I The cabinet then may be mounted flat against a continuous supporting surface.

The back wall 'l0 of the cabinet body 2 may be provided with suitable apertures, not illustrated, for the reception of screws or bolts for securing the cabinet to a wall or other structure.

The opening 'H in the lback wall 'l0 of'the cabinet may be dispensed with if the relative depth of the cabinet and the length of the end 64 of the mounting plate are such as to permit the plate to swing to horizontal position against the stop 68 without striking the back wall 10. I prefer, however, in order `to secure a' greater rigidity of the board and to keep the depth of the cabinet as small as possible, to provide the opening 'll in the back wall.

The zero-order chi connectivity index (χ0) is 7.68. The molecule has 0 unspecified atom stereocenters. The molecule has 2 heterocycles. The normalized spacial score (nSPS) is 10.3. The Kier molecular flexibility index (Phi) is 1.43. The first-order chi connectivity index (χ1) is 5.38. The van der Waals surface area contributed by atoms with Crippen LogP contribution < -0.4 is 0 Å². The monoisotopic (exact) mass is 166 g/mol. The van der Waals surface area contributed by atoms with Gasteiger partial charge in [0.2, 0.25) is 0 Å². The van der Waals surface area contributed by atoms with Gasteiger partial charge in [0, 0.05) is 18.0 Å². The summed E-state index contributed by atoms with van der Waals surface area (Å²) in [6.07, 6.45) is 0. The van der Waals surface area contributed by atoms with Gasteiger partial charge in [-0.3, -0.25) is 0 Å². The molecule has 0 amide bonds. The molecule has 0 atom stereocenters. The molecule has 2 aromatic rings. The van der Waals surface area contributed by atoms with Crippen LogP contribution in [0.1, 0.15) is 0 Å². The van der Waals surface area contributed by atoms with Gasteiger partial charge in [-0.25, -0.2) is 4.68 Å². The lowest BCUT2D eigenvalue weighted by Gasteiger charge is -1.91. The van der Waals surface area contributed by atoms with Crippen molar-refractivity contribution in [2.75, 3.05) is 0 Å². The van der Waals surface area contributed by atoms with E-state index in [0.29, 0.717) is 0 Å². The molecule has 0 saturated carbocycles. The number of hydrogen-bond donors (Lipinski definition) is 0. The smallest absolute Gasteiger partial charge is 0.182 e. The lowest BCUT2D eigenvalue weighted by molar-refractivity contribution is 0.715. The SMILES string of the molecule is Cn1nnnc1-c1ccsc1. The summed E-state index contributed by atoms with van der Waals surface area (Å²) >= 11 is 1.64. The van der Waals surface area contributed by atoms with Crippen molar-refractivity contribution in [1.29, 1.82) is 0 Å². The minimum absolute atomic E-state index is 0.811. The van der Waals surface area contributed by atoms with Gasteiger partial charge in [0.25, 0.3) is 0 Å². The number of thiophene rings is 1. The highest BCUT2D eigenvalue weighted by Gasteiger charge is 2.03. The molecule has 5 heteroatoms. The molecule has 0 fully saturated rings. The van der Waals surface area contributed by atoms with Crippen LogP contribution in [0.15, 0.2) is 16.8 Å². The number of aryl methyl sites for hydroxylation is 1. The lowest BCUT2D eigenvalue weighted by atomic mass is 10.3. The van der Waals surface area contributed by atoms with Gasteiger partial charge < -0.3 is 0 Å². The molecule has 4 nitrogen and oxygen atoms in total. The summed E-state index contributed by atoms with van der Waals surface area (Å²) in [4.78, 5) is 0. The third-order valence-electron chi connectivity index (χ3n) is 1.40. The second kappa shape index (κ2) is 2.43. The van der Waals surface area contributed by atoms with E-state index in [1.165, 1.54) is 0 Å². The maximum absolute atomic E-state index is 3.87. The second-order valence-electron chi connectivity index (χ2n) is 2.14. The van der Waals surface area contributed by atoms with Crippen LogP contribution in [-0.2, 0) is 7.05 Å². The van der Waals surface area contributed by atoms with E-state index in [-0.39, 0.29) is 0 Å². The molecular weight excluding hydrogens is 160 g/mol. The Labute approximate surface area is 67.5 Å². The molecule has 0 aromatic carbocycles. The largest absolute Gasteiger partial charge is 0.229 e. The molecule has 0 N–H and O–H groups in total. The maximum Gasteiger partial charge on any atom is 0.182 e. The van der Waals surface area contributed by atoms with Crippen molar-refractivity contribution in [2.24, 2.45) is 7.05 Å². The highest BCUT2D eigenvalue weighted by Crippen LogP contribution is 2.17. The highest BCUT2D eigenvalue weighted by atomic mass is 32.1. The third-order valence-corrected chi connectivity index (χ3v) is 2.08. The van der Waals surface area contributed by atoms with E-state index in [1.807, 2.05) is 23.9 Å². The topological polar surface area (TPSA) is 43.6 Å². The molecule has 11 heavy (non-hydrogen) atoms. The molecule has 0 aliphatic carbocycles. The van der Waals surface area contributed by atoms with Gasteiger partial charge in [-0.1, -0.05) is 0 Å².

The board is returned to its concealed position by swinging it upwardly, disengagingthe end 64 of the mounting plate from fixed stop 68, andthen disengaging the trunnions 42 and 44` from the recesses 56 and 58. The trunnions then slide downwardly within the channels 38and 40 until they come to rest against the bottom walls 46 of these channels. At this point the weight of the board and of the slides 34 and 36 is carried by the projections 52 and 54 bearing against the tops of the lower sections of the guideways 48 and 50. It will be appreciated that in this lowermost position of the board its upper end will just clear the lower edge Vof the Xed closure panel 4 to permit the board to be passed inside the cabinet. The slidable closure panel 6 is then pushed upwardly by means of handles 32 to its closed position. In moving upwardly, the bottom 24 of the cabinet, which is'carried on the slidable closure panel, engages the lower end 64 of the ironing board and carries vtheboard upwardly. The bottom 24 then strikes the vlower ends of rails 34 and 36 and moves them from their lower position illustrated in Fig. .4. to their upper position illustrated in Fig. 2. As the upper end oi the slidable closure panel comes to rest against the lower edge of the iixed closure panel 4, the spring detents 26 and 21 drop into the notches 28 and 30 to hold the closure panel in its closed position. Through the bottom 24, the panel supports the ironing board and the movable rails 34 and 36, in the manner illustrated in Figs. 2 and 3.